Disclaimer: I don’t like Milo Yiannopoulos. His brand of in-your-face commentary is counterproductive in my humble opinion. I read his latest article on Daily Caller expecting to hate every word of it. The headline had me angry before I touched the first paragraph:
Happy belated Halloween – the only night of the year 14-year-olds willingly show up to Kevin Spacey’s house. As I write to you, more traumatized young men are spilling their guts to journalists about being fondled or seduced by Spacey. “I would call him a pedophile and a sexual predator,” says a man who has come forward to describe a sexual relationship he had with Spacey when he was just 14 – which ended, he says, with Spacey trying to rape him.
I’m as disgusted as you are by Kevin Spacey’s transparent attempt to cloak himself in gay privilege as a way of distracting us from allegations he tried to fuck a child. This is why identity politics is so poisonous: it seeks to establish separate rules for separate groups based on perceived, or more often simply imaginary, victimhood. Gay people should be held to the same standards as everyone else.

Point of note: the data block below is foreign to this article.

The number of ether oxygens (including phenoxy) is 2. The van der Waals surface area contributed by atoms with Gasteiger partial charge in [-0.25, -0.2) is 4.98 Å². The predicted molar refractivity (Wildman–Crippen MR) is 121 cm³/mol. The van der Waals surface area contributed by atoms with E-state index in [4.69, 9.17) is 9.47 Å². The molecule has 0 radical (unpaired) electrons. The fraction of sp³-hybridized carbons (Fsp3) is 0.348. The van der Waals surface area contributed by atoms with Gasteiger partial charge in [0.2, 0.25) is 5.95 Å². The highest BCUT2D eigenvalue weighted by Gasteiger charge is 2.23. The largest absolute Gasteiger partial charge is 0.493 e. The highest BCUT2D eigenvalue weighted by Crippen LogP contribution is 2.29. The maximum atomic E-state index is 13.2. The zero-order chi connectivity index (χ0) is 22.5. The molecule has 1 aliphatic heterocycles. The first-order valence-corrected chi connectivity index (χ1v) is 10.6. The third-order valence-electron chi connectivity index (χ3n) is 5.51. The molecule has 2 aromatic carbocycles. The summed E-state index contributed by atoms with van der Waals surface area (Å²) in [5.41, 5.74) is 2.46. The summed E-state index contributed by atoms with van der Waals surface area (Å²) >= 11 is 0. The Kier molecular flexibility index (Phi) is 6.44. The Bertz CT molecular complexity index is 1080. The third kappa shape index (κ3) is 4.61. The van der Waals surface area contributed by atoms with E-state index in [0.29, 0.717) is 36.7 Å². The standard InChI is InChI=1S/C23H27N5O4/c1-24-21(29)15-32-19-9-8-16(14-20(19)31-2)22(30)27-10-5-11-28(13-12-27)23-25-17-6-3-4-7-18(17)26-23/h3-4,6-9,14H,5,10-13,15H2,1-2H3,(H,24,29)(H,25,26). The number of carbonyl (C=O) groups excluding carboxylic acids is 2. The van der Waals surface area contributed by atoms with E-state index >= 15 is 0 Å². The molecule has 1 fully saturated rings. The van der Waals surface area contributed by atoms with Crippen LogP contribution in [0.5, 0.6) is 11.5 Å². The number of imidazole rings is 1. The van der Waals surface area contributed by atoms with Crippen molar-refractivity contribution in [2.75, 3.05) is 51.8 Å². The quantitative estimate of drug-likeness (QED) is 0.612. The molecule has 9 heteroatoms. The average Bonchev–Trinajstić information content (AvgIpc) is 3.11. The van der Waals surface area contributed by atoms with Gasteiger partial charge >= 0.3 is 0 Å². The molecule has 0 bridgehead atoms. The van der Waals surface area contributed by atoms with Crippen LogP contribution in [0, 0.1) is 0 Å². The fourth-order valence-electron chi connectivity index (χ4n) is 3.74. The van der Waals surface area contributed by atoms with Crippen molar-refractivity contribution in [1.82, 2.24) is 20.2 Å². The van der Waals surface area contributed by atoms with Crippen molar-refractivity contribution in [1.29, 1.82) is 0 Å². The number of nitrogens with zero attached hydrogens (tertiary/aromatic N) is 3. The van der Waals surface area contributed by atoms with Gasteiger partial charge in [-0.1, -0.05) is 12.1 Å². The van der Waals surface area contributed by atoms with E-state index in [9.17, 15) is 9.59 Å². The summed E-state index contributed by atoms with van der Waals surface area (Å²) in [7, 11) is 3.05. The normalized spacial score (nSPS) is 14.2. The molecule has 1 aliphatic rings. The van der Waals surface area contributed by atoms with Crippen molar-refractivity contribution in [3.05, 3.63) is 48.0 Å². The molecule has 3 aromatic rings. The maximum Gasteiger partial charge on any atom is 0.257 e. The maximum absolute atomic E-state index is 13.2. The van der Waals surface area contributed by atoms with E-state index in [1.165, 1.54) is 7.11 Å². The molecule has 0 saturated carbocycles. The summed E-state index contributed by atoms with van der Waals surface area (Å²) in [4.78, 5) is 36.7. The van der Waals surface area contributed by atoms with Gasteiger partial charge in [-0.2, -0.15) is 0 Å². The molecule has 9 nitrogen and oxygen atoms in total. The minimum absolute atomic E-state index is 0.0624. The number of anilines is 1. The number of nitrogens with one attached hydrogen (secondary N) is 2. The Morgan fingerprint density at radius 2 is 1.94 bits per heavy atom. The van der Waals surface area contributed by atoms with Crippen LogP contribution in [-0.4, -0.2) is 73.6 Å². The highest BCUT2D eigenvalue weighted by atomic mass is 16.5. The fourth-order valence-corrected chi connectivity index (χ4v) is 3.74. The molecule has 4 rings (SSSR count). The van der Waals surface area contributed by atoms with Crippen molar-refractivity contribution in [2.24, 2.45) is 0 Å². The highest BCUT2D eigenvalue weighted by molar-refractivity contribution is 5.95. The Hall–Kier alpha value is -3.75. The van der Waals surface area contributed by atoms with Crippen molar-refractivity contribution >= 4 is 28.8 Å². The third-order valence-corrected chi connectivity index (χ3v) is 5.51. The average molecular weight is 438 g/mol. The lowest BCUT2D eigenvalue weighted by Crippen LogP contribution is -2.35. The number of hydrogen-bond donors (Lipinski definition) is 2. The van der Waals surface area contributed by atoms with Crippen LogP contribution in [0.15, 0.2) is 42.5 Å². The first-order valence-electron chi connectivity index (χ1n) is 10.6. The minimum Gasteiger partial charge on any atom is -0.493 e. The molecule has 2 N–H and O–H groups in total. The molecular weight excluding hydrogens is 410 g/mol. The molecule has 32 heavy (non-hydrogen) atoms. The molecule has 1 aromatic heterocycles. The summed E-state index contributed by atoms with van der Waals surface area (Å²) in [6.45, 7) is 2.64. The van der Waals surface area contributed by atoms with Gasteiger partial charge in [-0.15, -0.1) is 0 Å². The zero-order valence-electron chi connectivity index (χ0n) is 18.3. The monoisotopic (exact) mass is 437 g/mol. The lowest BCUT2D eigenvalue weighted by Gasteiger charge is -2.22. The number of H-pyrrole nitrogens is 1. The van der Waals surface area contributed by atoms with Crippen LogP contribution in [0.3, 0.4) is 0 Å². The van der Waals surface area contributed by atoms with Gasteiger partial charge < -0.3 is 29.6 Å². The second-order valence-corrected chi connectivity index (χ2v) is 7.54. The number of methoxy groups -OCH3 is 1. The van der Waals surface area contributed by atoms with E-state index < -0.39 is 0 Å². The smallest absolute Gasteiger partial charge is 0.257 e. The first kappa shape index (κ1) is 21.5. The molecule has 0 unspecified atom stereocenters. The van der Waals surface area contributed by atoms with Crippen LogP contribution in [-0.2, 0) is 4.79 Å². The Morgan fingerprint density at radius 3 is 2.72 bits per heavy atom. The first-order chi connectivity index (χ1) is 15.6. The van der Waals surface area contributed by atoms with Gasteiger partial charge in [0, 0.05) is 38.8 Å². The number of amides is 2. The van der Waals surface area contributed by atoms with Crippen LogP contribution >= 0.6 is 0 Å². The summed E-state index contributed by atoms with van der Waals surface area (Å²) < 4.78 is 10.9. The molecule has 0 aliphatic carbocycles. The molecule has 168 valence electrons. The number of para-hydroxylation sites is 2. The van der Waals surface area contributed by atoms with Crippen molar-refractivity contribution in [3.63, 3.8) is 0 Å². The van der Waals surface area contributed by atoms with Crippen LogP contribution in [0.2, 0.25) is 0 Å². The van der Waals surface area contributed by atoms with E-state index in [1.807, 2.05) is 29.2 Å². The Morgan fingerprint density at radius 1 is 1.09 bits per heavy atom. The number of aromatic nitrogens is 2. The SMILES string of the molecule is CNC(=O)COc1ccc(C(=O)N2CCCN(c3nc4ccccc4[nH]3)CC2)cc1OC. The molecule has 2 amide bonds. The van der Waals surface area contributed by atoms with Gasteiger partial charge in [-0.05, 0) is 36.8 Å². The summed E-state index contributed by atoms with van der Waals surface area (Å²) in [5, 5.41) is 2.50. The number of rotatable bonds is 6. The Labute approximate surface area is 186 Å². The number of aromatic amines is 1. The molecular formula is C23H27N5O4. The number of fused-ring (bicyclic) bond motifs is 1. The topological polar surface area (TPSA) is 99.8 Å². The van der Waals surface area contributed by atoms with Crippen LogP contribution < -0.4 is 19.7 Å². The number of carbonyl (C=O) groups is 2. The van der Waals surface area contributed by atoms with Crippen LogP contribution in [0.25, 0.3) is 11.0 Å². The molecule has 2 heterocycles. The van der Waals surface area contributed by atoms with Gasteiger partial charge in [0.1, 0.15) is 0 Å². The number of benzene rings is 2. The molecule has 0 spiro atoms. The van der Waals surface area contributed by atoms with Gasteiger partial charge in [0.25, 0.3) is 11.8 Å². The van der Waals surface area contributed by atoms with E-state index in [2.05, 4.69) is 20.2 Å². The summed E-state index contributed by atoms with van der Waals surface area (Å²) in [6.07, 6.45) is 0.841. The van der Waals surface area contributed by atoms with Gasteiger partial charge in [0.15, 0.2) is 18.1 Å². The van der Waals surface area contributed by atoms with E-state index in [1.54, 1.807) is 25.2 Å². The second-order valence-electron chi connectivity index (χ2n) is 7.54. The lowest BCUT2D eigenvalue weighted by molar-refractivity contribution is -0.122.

I found myself begrudgingly agreeing with much of what he posted. It’s not acceptable in our politically correct society to agree with portions of a message if you disagree with the messenger, but I have to go against the grain on this one. Milo is (gulp) right to paint the hypocrisy of the left and their mainstream media lackeys as the best angle of attack against identity politics. Case-in-point, this paragraph:
ABC News’s original summary of the allegations against Spacey was that the actor had “come out” in an “emotional tweet.” In other words, Spacey was blithely excused for something he did, because he’s gay and left-wing. I, on the other hand, was viciously attacked for speaking about something that happened to me, because I’m gay and right-wing. Identity politics has always made exceptions for wrong-thinkers.
If I keep stressing that I don’t agree with how Milo handles things, forgive me for trying to be clear. I still believe his handling of his own abuse was harmful to those currently or previously dealing with similar abuse, but I won’t judge him based upon it. I don’t like it, but I’ve never walked a mile in his shoes.
I even disagree with how he frames some of his points in this article, but there were important points made. If Kevin Spacey did some or all of what he’s being accused of, then he deserves full punishment. How the left treated liberal Spacey is very different from how they treated Milo. Identity politics thrives in a society that believes the 11th Commandment is “thou shalt be nice.” On all of these points, Milo seems to agree even if he expressed them in the standard provocative style he loves.
I may never like much of what Milo says or any of the ways he says them, but when he’s right, he’s right. In this article, I agreed with a good chunk of his message. He may be the only man who can tackle this angle of identity politics without being called a hypocrite, so for that I’m glad he wrote it.